Children’s vaccinations: for or against?

To do child vaccinated or not? Supporters and opponents of vaccination cross swords in a bitter dispute — and those and others is enough “horror stories” as proof of their own innocence. To make a decision, you need to weigh all the “pros” and “cons”.

Most doctors will surely tell you that vaccination is necessary — just right. How is “correctly”? The key thing to remember: only you can instill a healthy baby.

When not to vaccinate

Contraindications to vaccination are divided into permanent and temporary. To permanent are conditions in which vaccination cannot be done at all, namely:

  • strong reaction to a particular vaccine or vaccine-related complication (to use this drug in the future you can not)
  • an allergic reaction to any component of the vaccine: for example, if you are allergic to Baker’s yeast excluded vaccination against hepatitis b, if you are allergic to chicken protein are not recommended vaccinations against influenza, measles and mumps
  • degenerative diseases of the nervous system; epilepsy not controlled with medication
  • oncological disease
  • immunodeficiency (in this case banned vaccinations with live vaccines).

Temporary contraindications are conditions under which to vaccinate as it is impossible, but vaccination is acceptable in the moment when the crisis has passed. These include:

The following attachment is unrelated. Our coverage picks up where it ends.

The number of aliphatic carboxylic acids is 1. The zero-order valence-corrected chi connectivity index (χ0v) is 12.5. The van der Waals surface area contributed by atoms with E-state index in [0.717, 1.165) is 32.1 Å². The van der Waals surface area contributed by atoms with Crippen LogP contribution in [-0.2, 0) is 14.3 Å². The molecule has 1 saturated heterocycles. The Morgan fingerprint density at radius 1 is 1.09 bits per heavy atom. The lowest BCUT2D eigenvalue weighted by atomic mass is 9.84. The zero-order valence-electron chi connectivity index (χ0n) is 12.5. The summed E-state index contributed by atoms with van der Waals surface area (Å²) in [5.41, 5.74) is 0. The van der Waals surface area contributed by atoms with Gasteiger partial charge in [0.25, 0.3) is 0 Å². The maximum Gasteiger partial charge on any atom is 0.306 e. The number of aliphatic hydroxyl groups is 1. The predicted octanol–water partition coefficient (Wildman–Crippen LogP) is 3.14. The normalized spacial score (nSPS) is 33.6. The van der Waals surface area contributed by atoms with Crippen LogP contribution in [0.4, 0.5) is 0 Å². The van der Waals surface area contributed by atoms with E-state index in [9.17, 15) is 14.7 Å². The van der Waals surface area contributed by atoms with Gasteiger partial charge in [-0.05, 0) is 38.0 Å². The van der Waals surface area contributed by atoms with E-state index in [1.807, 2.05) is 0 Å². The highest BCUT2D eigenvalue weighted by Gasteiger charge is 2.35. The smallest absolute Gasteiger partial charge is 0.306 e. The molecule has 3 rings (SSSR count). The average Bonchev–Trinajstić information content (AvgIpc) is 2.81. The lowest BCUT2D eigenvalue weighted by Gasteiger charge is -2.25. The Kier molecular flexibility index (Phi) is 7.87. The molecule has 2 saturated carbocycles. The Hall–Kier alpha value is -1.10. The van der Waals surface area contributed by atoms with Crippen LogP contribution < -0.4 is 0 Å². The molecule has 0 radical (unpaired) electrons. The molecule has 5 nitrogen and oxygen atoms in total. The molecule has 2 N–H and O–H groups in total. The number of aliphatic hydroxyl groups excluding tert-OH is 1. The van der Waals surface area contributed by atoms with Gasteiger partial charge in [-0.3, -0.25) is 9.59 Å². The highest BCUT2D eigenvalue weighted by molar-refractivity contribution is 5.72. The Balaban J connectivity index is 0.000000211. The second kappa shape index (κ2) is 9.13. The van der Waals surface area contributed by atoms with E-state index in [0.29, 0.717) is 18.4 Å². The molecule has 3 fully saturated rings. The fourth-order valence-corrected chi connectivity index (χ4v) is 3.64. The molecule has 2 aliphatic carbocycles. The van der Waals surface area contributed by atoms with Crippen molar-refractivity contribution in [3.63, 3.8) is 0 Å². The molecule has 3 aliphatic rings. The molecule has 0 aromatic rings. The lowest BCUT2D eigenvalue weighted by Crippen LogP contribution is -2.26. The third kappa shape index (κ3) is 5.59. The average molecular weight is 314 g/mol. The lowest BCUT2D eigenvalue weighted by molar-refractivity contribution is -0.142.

• any acute illness. Medical withdrawal of vaccination after acute respiratory illness is given for 2-4 weeks, pneumonia or meningitis delaying vaccination for a few months. In that case, if my child was diagnosed with infection of the urogenital system, vaccinations can only be done 3-6 months after complete recovery
  • exacerbation of any chronic disease (atopic dermatitis, bronchial asthma, chronic pyelonephritis etc.)
  • recent surgery (vaccination is possible only after a month after discharge from the hospital)
  • blood transfusion (living weakened vaccines of the kid can instill only 3 months after the procedure)

Vaccination schedule

Basic vaccines a child gets in the first year of life, so that from two to up to six years vaccination almost never is. However, Moscow once yearlings are vaccinated against pneumococcal infection and varicella, and if the child goes to kindergarten — and even hepatitis A. In 6 years preschoolers boosted against measles, rubella and mumps, and seven-year-olds already in the school be vaccinated against tuberculosis, diphtheria and tetanus.

A nationwide vaccination schedule, in contrast to the capital, do not include vaccination against pneumococcal disease, varicella and hepatitis A.

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Continuation:What vaccinations put children and at what age